“Post” Pandemic Playdates: Providing opportunities for children to (re)connect
After over two years of being in a Pandemic, it is no secret that our children have missed out on many critical social experiences. They were not given the opportunity to shop at grocery stores, dine in restaurants, or engage in play dates with other children; all things that as social beings we get exposed to at a young age. It is not surprising then, that we are noticing an increase in preschoolers struggling to share, communicate, and get along with their friends.
With summer approaching and the weather getting nicer, now is the time to consider setting up opportunities for playdates. Forethought and intentionality go a long way toward planning successful outings. Below you will find ideas for how best to support your child in navigating these initial peer interactions.
Setting up a successful playdate starts with finding a good playmate for your child. Ask them who they would like to invite or check with their teachers to find out who will be a nice match.
Time is everything
Consider the time of day when scheduling the playdate. You will want to avoid times when children are most likely to be tired or hungry. Also, take into account the duration of the play date, which may vary depending on the children’s age and abilities. Start off scheduling it for a shorter amount of time, so they can feel good about the experience and it can end on a positive note.
Playdates are wonderful teachable moments to model and practice what it looks like to welcome guests into your home (i.e., hanging up their jacket, offering them a drink, and sharing toys). Additionally, if you are hosting the playdate, it is important to discuss ahead of time if there are any special toys your child wants to put away before their friend arrives. This can help avoid unnecessary arguments over sharing something that is particularly meaningful to them.
Create a plan
Establish rules upon arrival so both children know what is expected of them. For example, if the rule in your house is to clean up one toy before you take out another or to remain unplugged the whole time, be sure they understand that before they begin to play. It can also be overwhelming for children to select an activity when so many novel toys are available. Speak to the children, and if it looks like they can use guidance, create a plan of what they want to play with “first” and then “next.” You might need to offer suggestions.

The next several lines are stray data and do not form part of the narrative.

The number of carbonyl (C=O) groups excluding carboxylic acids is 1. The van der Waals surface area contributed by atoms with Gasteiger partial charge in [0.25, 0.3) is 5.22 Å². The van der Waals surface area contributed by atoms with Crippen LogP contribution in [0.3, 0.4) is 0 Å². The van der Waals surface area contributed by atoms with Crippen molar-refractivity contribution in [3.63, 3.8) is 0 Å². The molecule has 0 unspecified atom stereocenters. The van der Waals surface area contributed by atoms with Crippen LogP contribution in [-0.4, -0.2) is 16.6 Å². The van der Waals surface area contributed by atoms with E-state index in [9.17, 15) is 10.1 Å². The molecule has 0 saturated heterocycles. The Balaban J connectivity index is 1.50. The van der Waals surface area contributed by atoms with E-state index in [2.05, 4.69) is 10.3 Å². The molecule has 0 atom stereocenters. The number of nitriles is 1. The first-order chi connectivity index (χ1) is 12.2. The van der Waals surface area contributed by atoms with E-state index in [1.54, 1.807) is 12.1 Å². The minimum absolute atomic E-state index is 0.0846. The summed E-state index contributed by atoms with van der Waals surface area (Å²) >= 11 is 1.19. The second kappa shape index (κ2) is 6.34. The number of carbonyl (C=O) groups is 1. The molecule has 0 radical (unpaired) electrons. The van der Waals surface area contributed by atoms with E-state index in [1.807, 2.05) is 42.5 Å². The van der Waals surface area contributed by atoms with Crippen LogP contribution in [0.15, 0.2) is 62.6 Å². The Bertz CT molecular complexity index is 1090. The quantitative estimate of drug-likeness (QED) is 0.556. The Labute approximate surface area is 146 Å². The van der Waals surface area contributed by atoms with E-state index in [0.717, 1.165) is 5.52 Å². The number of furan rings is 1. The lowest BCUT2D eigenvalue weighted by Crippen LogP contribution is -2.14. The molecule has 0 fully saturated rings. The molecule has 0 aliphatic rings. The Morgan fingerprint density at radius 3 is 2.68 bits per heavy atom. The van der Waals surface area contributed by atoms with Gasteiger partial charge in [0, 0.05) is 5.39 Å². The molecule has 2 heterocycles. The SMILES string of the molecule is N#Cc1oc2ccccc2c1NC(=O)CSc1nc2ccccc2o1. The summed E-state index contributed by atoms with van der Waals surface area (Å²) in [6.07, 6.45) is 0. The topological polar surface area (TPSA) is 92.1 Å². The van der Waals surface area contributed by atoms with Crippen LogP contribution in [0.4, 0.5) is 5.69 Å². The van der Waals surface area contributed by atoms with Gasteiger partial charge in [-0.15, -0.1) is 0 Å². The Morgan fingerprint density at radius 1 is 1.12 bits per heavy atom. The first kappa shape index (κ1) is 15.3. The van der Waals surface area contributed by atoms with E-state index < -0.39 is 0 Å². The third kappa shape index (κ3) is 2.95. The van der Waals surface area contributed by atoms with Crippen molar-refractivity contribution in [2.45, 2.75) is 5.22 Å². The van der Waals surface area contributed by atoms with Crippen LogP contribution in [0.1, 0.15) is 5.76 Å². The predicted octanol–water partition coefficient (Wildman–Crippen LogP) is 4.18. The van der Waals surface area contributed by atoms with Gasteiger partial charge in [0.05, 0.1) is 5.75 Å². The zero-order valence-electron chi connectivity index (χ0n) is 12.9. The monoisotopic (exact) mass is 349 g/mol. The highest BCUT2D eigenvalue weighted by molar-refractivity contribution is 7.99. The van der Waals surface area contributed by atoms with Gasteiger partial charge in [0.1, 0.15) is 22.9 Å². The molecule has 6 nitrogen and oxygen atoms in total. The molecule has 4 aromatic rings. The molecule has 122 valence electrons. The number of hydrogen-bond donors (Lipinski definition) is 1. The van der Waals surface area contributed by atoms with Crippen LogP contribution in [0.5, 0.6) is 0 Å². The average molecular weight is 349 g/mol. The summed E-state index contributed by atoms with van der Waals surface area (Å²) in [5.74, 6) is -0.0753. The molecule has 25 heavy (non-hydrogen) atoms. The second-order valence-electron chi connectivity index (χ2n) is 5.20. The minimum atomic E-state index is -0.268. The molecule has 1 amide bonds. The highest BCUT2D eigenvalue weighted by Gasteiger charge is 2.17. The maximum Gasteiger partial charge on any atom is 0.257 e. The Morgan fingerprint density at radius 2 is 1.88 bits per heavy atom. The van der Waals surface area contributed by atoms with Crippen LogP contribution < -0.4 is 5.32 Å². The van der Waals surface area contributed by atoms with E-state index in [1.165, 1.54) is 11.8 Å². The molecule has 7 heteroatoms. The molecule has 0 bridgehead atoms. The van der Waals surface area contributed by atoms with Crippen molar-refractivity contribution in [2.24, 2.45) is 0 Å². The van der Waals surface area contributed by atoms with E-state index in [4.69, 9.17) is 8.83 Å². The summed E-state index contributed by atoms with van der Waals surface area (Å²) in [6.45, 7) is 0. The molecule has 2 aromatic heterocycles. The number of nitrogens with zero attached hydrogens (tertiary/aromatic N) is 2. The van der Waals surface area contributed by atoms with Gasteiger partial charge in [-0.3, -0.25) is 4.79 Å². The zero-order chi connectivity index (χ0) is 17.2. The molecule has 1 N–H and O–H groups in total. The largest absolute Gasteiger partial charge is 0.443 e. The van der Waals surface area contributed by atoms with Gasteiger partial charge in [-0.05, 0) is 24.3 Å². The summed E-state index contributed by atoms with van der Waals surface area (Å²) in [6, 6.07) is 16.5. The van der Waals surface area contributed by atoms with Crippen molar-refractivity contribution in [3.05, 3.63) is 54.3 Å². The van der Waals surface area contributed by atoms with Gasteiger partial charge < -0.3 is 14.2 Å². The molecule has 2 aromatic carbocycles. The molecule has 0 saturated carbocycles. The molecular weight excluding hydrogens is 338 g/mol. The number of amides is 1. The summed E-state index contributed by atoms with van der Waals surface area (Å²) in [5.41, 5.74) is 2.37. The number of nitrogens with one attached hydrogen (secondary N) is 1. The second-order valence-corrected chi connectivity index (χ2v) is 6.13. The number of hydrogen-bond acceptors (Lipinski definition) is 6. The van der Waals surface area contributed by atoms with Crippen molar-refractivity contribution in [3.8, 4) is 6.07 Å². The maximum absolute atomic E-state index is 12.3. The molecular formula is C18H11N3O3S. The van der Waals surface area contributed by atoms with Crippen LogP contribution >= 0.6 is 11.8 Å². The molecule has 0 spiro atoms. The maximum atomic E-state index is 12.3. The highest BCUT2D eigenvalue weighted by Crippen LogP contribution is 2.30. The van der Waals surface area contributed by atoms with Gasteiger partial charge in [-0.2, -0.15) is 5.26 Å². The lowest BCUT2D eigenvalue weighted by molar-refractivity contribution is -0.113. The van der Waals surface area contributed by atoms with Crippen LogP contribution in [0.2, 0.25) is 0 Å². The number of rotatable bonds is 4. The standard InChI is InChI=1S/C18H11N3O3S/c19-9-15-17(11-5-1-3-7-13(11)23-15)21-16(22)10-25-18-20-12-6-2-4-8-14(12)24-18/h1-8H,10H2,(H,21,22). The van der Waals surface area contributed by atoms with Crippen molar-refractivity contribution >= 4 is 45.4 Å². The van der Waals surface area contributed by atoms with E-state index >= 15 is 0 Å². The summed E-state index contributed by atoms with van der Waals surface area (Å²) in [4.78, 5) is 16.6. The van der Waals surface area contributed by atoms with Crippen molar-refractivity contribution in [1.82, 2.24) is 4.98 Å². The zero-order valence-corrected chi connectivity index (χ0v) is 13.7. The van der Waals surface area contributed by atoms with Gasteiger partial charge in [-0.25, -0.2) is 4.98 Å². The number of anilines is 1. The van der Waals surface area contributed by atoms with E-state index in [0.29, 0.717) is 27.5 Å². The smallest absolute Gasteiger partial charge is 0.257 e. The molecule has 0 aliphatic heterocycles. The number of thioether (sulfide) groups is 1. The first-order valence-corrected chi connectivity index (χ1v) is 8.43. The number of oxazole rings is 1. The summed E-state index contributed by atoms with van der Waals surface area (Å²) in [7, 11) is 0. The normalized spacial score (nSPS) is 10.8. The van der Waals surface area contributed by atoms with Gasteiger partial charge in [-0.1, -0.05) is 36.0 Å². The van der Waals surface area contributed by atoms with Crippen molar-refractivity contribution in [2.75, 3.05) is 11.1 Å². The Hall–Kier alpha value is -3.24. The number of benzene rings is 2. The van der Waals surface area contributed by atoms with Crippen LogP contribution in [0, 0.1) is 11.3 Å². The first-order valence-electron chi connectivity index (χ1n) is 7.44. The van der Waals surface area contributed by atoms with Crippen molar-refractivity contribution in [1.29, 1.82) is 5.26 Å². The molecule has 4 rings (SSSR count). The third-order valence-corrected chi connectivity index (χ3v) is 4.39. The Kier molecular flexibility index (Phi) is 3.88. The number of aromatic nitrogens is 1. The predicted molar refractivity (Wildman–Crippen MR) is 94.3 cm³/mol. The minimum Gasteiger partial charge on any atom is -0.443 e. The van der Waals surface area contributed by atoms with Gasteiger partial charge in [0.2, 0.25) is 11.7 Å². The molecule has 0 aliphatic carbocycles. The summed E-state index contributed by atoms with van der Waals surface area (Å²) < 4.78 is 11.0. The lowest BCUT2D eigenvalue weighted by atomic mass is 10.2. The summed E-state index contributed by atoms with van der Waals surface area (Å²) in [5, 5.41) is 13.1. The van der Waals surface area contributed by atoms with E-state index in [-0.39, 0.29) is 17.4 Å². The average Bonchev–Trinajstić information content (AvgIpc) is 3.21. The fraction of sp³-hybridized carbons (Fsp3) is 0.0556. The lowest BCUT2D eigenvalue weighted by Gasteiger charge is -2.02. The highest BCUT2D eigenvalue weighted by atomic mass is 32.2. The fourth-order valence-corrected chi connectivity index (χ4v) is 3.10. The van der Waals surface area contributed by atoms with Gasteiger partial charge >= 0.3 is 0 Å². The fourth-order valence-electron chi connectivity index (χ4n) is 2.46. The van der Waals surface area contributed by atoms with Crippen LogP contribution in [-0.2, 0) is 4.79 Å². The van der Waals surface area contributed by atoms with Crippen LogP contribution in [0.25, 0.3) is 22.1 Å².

While we should encourage children to work things out for themselves, depending on their ages, they may not have the language or coping strategies to manage their frustrations or solve a problem without adult support. That is why it is critical to remain available to facilitate play and help them negotiate conflict as it arises.
Help prepare children in advance by giving them warnings prior to asking them to stop one activity and transition to something new, like taking a bathroom break or cleaning up to go home. Try a visual timer so they can see how much time is left or give them an action-based stopping point (i.e., 2 more turns going down the slide).
Three’s a crowd
There is truth in this old adage, and in fact, complications may arise when you add a third child to the mix. Inevitably someone feels left out, which can lead to hurt feelings and an escalation in negative behaviors. Whether it is a sibling or friend, be sure to take this into consideration during the early years.
These past two years have taught us that we all have different levels of comfortability as it relates to taking Covid precautions. Rather than being caught off guard, it is best to discuss ahead of time how each family feels. From preferring to remain outdoors, to wearing masks, to frequent use of hand sanitizer, planning ahead can once again go a long way in helping to set up a successful environment and experience.
Ultimately, the many decisions you will make surrounding playdates, like determining when it is okay to begin drop-off playdates or deciding how long they should last, all involve knowing your child, their personality, and comfort level in new situations. Playdates are wonderful opportunities for young children to practice using their language and socializing with their peers, and it can be a nice time for us adults to connect with other parents as well!
Books Recommendations for Children
- A Playdate With Carl (The Adventures of Carl and Friends) by Tamekia Parence
- Friends Ask First!: A Book About Sharing (Daniel Tiger’s Neighborhood)by Alexandra Cassel
- Kindness Starts With You- At School by Jacquelyn Stagg
- Llama Llama Time to Shareby Anna Dewdney
- Should I Share My Ice Cream? by Mo Willems
- The Magic of Sharing by Ruben Lora and Ksenia Startseva-Lora
By Rachel Schwartz, LCSW, Director of Social Services for JCC Chicago